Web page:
I watched the primary debates for the Republican nomination for president last fall and found myself enthralled by a well-groomed, middle-aged, Mormon man from Utah.
And it’s not the strong-jawed, prominently cheek-boned, tanned candidate you think it is. Jon Huntsman entranced me, and my fantasies were fulfilled when the Sanford School and the American Grand Strategy Program brought him to campus this past Monday to deliver the Terry Sanford Distinguished Lecture on “America 2012: Challenges and Opportunities Abroad.”
The anticipation leading up to the event and the reactions in response were fascinating. Intriguingly, he’s speaking at Duke twice this semester, returning in late October to discuss domestic issues.
To be a bit of a gossip-monger, there has been (highly speculative) chatter that we’re seducing him with the double speaking engagement because he has been offered a top post either with the Sanford School (which, rumor has it, is in the market for a dean) or at Kunshan. This may be me making up higher-education gossip for my own entertainment, but regardless, there is an important Duke connection to be made in his history as a governor, diplomat and politician.
Huntsman’s cult-of-personality provokes varied responses from interested parties across the political spectrum at Duke.
“I think he’s a surprisingly wonderful politician. … He appeals to the younger generation more as the future of the conservative movement,” said Chloe Rockow, deputy vice chair of Duke College Republicans. “I think he will grow in popularity as we, young conservatives, grow older and more influential in the party.”
Other students noted that he represents a new hierarchy of priorities that appeals to our cohort. Huntsman supports civil unions and is thoroughly pragmatic on foreign policy issues. Anyone in Page Auditorium would agree that his knowledge of China is, as one of my professors put it, “granular” in scope.
It must be mentioned that he is frighteningly anti-choice, supporting, among other things, a constitutional amendment to overturn Roe v. Wade. Leaving that aside (which I usually don’t ignore, but for the sake of the column let’s continue), I think he definitely provided a rare moderate voice during the primaries.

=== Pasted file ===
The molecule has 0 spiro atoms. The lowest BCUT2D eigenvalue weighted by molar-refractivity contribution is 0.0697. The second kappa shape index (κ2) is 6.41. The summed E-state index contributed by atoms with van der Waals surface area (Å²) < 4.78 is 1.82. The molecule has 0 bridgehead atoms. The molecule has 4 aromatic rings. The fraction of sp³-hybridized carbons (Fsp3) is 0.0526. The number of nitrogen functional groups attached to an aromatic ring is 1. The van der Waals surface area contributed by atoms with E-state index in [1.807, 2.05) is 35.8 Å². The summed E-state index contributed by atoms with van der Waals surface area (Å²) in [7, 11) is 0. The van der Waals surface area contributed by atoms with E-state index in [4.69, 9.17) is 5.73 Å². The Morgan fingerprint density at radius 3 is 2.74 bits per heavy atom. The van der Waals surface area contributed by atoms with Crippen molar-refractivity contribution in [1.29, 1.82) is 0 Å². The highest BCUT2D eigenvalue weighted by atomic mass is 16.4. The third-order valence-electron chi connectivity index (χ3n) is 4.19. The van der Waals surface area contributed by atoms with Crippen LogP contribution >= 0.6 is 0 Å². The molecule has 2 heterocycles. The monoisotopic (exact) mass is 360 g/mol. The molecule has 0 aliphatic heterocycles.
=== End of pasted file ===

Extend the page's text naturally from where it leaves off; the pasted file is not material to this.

Am I fetishizing him unjustifiably? Is he the sole exception to dominant party ideology? Is it even possible, given the primary process, to be a moderate Republican?
Case in point: Maine’s Olympia Snowe is retiring from the Senate because of partisan gridlock. In her closing-shop statement she wrote, “An atmosphere of polarization and ‘my way or the highway’ ideologies has become pervasive in campaigns and in our governing institutions.”
Duke’s strategic plan calls “knowledge in the service of society” a signature of our institution. And yet Huntsman was derided by his primary opponents for doing exactly that in accepting the ambassadorship to China that President Obama offered. The Republican Party, hostile to real bipartisanship, punished him for being a civil servant.
Isn’t it sad that Governor Huntsman is, at this point, leaving politics and flirting with academia (he’s taken a position at the Brookings Institution) because he appeared to be rational and accommodating to members of both parties? Nods of approval from documentary filmmaker Michael Moore (“[he] has sanity operating inside of him”) and Bill Clinton, along with a refusal to sign pledges and pander in debates, heralded the death knell.
Huntsman acknowledged that he faced this obstacle, writing in his stepping-down-from-the-campaign letter, “I will never stop fighting for America, and I will continue to put her welfare first, ahead of any partisan or special interest.”
Perhaps by focusing on civic engagement and policy analysis at the Sanford School and in other departments, we’re instilling values in students that will eventually change the current, broken political discourse. If we are teaching students how to view issues such as health care, education, immigration and the environment through an academic lens, then maybe we are creating future civil servants who are valued for their expertise in these issues, rather than the party politics that prevent reform from happening.
Seriously, though, how many adept, experienced civil servants do we lose because they fear being tainted by past associations with the other party? Does Duke give us a (falsely) rosy outlook on society? Is it naïve to think that we can make a difference without adhering to our respective party lines?
Perhaps it’s just me, but I don’t think it would be that hard for Huntsman to run as a Democrat, if he just tweaked some of his reproductive rights views (hey, it was easy enough for Romney going in the other direction). Regardless, it will be interesting to see whether he decides to return to politics in the near future, or if he, like myself, sees the political arena as simply a place to make a name for oneself before getting the heck out of there.
Samantha Lachman is a Trinity senior. Her column runs every other Thursday. You can follow her on twitter @SamLachman.